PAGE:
Tel: 709.437.6593 | Fax: 709.437.7688 | info@martinsurveys.com
P.O. Box 1068 | Torbay, NL | A1K 1K7


PRIVATE LAND

In 1824 the British government enacted the Judicature Act which created the first land registration system in the province. The system was based on a District Court model with a Northern District Court in Harbour Grace, a Southern District Court in Ferryland and a Central District Court in St. John's. All deeds, wills, grants and other instruments were required to be registered in the respective District Court within six months.

Poor transportation and communication systems, however, prevented the public from meeting this six month deadline, causing the legislature to remove the requirement for compulsory registration. Compulsory registration was never again re-introduced. As a result, many individuals throughout the province continue to hold land by means of unregistered deeds or Squatter's Rights.

Squatter's rights, also known as adverse possession is part of common law and it refers to an individual possessing land in an "open, notorious, continuous and exclusive fashion without the owner's consent for a period of 10 consecutive years."

Adverse Possession against the Crown was abolished on January 1, 1977. However, any Crown land that was held by an individual for 20 continuous years or more prior to January 1, 1977 is recognized. If you meet the requirements mentioned, you are entitled to apply to the Crown for a grant. This grant, if approved, would come under Section 36 (Squatter's Rights).

To ensure good title to unregistered land (any land that has never been granted) you will require the services of a lawyer and a surveyor. The surveyor will not only outline the exact boundaries and quantity of land you possess. But he/she will also indicate any encroachments, easements, right of ways, and structures etc; which affect the property, together with names and registry data (if available) of bounding properties.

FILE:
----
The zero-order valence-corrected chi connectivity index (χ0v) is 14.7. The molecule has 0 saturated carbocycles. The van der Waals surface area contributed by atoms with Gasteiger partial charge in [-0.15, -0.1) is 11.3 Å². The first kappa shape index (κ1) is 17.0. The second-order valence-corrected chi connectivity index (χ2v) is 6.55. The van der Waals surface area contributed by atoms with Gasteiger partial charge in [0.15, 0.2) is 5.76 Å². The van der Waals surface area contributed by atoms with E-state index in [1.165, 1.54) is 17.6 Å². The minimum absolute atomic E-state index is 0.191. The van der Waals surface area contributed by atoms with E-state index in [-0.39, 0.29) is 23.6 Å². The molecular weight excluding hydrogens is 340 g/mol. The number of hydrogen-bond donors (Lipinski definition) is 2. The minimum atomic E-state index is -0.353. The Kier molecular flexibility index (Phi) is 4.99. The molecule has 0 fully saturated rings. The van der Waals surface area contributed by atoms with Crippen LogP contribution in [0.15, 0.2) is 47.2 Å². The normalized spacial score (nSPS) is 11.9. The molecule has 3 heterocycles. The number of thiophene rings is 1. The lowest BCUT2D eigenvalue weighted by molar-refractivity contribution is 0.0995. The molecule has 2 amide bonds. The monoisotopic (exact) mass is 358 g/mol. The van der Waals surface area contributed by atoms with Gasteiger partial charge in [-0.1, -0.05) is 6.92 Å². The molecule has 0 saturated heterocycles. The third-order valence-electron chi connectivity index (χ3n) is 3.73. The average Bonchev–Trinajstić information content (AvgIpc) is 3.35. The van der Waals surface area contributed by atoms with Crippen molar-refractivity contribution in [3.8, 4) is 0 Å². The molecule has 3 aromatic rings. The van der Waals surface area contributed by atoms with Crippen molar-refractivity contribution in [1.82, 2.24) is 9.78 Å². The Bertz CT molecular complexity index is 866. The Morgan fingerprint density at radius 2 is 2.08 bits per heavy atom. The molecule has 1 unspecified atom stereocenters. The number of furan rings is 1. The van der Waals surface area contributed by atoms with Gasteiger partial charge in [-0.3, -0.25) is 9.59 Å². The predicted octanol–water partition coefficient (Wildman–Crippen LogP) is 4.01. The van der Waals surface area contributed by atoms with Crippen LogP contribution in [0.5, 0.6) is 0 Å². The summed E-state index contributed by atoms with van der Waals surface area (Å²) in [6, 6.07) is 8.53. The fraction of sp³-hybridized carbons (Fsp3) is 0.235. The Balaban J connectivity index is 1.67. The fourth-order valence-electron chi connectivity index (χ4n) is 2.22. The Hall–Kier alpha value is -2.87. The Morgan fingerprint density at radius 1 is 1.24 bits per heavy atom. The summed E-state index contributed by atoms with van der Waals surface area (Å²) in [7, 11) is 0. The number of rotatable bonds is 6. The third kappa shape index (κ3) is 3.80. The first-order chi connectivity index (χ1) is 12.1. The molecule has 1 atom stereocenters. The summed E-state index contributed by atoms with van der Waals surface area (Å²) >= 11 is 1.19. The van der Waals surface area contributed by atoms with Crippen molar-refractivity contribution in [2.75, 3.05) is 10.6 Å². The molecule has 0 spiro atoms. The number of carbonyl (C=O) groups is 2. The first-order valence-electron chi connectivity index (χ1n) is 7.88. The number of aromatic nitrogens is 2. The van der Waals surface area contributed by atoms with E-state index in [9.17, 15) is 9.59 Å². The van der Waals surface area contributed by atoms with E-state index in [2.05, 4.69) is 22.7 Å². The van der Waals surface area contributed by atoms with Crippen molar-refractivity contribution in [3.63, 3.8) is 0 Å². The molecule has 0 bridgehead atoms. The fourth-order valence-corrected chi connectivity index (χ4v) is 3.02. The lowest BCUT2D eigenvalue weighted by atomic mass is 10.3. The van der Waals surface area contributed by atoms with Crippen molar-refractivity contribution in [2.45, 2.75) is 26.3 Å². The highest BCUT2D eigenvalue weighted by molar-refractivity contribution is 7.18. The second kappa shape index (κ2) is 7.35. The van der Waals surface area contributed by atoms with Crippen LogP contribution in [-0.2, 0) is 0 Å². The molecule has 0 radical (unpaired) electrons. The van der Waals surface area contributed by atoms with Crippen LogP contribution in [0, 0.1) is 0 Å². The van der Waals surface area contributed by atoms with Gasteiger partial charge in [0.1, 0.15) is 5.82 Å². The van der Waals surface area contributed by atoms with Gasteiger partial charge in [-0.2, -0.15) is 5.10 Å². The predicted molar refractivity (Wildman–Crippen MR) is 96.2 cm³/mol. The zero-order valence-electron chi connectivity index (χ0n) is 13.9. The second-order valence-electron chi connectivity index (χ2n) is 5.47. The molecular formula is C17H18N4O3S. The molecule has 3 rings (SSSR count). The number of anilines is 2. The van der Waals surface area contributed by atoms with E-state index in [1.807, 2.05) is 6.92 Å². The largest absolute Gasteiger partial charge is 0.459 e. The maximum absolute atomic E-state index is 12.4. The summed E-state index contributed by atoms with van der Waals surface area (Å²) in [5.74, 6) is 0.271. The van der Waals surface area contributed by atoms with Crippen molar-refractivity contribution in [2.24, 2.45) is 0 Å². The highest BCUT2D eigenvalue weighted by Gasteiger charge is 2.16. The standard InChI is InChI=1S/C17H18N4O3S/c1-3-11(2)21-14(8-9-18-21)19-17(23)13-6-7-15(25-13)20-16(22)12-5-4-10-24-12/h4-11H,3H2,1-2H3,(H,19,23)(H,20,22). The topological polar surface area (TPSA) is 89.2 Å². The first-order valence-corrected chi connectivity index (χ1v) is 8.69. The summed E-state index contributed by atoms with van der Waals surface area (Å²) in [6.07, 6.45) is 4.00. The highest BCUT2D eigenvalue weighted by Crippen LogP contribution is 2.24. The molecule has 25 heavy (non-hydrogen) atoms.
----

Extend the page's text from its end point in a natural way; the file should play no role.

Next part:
The lawyer on the other hand will determine the quality of the title you have to your particular parcel of land. A good lawyer will want a full history of how you obtained and used the property. He/she will also do a thorough title search of both the registry of deeds and the Crown land registry, where applicable. (Note: a title search is mandatory). A lawyer will not certify title to a property unless he/she is satisfied with the root of title. And this root of title can only be obtained by doing a title search.

Be prepared to spend months (sometimes years) if you are trying to get good title to land that has never been registered, particularly in today's environment. In some instances, you may be advised to Quiet the Title.

Note: When requesting the services of a surveyor or a lawyer, make certain you hire someone who has a good knowledge of land issues. Remember, you only get what you pay for.